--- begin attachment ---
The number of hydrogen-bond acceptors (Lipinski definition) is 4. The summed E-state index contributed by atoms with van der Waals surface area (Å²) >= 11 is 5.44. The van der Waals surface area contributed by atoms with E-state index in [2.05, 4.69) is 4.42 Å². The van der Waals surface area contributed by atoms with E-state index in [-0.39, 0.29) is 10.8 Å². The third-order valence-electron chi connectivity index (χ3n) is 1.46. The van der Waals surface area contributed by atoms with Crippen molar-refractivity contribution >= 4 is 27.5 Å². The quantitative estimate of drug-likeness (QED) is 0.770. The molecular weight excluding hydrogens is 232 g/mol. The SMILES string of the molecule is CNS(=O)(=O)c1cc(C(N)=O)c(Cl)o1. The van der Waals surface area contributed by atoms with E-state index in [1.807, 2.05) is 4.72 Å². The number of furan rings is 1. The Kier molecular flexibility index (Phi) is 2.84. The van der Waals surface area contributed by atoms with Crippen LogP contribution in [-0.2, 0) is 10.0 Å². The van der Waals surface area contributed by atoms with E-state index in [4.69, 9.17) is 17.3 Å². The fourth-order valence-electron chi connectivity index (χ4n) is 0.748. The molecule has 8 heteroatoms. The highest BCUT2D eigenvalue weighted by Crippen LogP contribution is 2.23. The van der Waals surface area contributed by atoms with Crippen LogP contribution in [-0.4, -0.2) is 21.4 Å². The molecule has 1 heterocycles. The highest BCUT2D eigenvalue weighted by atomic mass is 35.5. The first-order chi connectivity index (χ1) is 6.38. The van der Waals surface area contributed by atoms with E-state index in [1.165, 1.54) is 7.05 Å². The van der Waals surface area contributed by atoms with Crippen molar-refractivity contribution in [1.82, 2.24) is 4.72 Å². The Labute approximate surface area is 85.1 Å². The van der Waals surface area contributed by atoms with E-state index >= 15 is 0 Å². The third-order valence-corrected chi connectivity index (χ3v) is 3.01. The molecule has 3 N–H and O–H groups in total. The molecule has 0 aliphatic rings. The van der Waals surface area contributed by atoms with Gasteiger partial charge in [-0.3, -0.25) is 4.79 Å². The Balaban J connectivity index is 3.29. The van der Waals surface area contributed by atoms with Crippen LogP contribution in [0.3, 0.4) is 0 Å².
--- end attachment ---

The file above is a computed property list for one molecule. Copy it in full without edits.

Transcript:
The number of hydrogen-bond acceptors (Lipinski definition) is 4. The summed E-state index contributed by atoms with van der Waals surface area (Å²) >= 11 is 5.44. The van der Waals surface area contributed by atoms with E-state index in [2.05, 4.69) is 4.42 Å². The van der Waals surface area contributed by atoms with E-state index in [-0.39, 0.29) is 10.8 Å². The third-order valence-electron chi connectivity index (χ3n) is 1.46. The van der Waals surface area contributed by atoms with Crippen molar-refractivity contribution >= 4 is 27.5 Å². The quantitative estimate of drug-likeness (QED) is 0.770. The molecular weight excluding hydrogens is 232 g/mol. The SMILES string of the molecule is CNS(=O)(=O)c1cc(C(N)=O)c(Cl)o1. The van der Waals surface area contributed by atoms with E-state index in [1.807, 2.05) is 4.72 Å². The number of furan rings is 1. The Kier molecular flexibility index (Phi) is 2.84. The van der Waals surface area contributed by atoms with Crippen LogP contribution in [-0.2, 0) is 10.0 Å². The van der Waals surface area contributed by atoms with E-state index in [4.69, 9.17) is 17.3 Å². The fourth-order valence-electron chi connectivity index (χ4n) is 0.748. The molecule has 8 heteroatoms. The highest BCUT2D eigenvalue weighted by Crippen LogP contribution is 2.23. The van der Waals surface area contributed by atoms with Crippen LogP contribution in [-0.4, -0.2) is 21.4 Å². The molecule has 1 heterocycles. The highest BCUT2D eigenvalue weighted by atomic mass is 35.5. The first-order chi connectivity index (χ1) is 6.38. The van der Waals surface area contributed by atoms with E-state index in [1.165, 1.54) is 7.05 Å². The van der Waals surface area contributed by atoms with Crippen molar-refractivity contribution in [1.82, 2.24) is 4.72 Å². The Labute approximate surface area is 85.1 Å². The van der Waals surface area contributed by atoms with E-state index >= 15 is 0 Å². The third-order valence-corrected chi connectivity index (χ3v) is 3.01. The molecule has 3 N–H and O–H groups in total. The molecule has 0 aliphatic rings. The van der Waals surface area contributed by atoms with Gasteiger partial charge in [-0.3, -0.25) is 4.79 Å². The Balaban J connectivity index is 3.29. The van der Waals surface area contributed by atoms with Crippen LogP contribution in [0.3, 0.4) is 0 Å².